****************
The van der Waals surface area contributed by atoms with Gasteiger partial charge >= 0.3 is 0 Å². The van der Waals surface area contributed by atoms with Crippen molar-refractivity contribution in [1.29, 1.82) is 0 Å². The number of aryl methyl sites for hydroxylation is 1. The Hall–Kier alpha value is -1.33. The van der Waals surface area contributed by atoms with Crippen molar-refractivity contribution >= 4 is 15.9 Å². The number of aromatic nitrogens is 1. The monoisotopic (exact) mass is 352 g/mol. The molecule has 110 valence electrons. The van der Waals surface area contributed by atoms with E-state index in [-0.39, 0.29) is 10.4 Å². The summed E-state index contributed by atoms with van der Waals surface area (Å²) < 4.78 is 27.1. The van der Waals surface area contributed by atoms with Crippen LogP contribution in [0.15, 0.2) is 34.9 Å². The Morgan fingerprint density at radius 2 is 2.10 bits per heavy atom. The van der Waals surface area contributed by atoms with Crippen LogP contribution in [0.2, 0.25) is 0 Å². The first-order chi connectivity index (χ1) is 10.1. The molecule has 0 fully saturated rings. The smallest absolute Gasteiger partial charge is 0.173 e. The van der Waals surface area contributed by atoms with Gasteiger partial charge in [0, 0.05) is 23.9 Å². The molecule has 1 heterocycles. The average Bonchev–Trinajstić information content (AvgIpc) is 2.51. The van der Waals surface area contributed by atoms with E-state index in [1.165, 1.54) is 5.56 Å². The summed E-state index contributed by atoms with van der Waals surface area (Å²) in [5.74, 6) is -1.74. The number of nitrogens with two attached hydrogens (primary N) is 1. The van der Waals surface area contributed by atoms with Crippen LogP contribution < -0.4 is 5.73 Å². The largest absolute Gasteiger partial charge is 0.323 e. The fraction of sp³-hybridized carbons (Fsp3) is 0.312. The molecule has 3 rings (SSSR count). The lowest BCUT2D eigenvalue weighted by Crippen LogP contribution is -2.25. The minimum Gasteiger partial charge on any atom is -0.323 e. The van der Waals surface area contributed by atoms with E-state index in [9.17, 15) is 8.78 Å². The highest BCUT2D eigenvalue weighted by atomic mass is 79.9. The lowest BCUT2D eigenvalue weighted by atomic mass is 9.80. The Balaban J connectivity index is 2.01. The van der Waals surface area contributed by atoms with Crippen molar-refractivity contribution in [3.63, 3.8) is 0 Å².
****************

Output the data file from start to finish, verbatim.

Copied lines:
The van der Waals surface area contributed by atoms with Gasteiger partial charge >= 0.3 is 0 Å². The van der Waals surface area contributed by atoms with Crippen molar-refractivity contribution in [1.29, 1.82) is 0 Å². The number of aryl methyl sites for hydroxylation is 1. The Hall–Kier alpha value is -1.33. The van der Waals surface area contributed by atoms with Crippen molar-refractivity contribution >= 4 is 15.9 Å². The number of aromatic nitrogens is 1. The monoisotopic (exact) mass is 352 g/mol. The molecule has 110 valence electrons. The van der Waals surface area contributed by atoms with E-state index in [-0.39, 0.29) is 10.4 Å². The summed E-state index contributed by atoms with van der Waals surface area (Å²) < 4.78 is 27.1. The van der Waals surface area contributed by atoms with Crippen LogP contribution in [0.15, 0.2) is 34.9 Å². The Morgan fingerprint density at radius 2 is 2.10 bits per heavy atom. The van der Waals surface area contributed by atoms with Crippen LogP contribution in [0.2, 0.25) is 0 Å². The first-order chi connectivity index (χ1) is 10.1. The molecule has 0 fully saturated rings. The smallest absolute Gasteiger partial charge is 0.173 e. The van der Waals surface area contributed by atoms with Gasteiger partial charge in [0, 0.05) is 23.9 Å². The molecule has 1 heterocycles. The average Bonchev–Trinajstić information content (AvgIpc) is 2.51. The van der Waals surface area contributed by atoms with E-state index in [1.165, 1.54) is 5.56 Å². The summed E-state index contributed by atoms with van der Waals surface area (Å²) in [5.74, 6) is -1.74. The number of nitrogens with two attached hydrogens (primary N) is 1. The van der Waals surface area contributed by atoms with Crippen LogP contribution < -0.4 is 5.73 Å². The largest absolute Gasteiger partial charge is 0.323 e. The fraction of sp³-hybridized carbons (Fsp3) is 0.312. The molecule has 3 rings (SSSR count). The lowest BCUT2D eigenvalue weighted by Crippen LogP contribution is -2.25. The minimum Gasteiger partial charge on any atom is -0.323 e. The van der Waals surface area contributed by atoms with E-state index in [9.17, 15) is 8.78 Å². The highest BCUT2D eigenvalue weighted by atomic mass is 79.9. The lowest BCUT2D eigenvalue weighted by atomic mass is 9.80. The Balaban J connectivity index is 2.01. The van der Waals surface area contributed by atoms with Crippen molar-refractivity contribution in [3.63, 3.8) is 0 Å².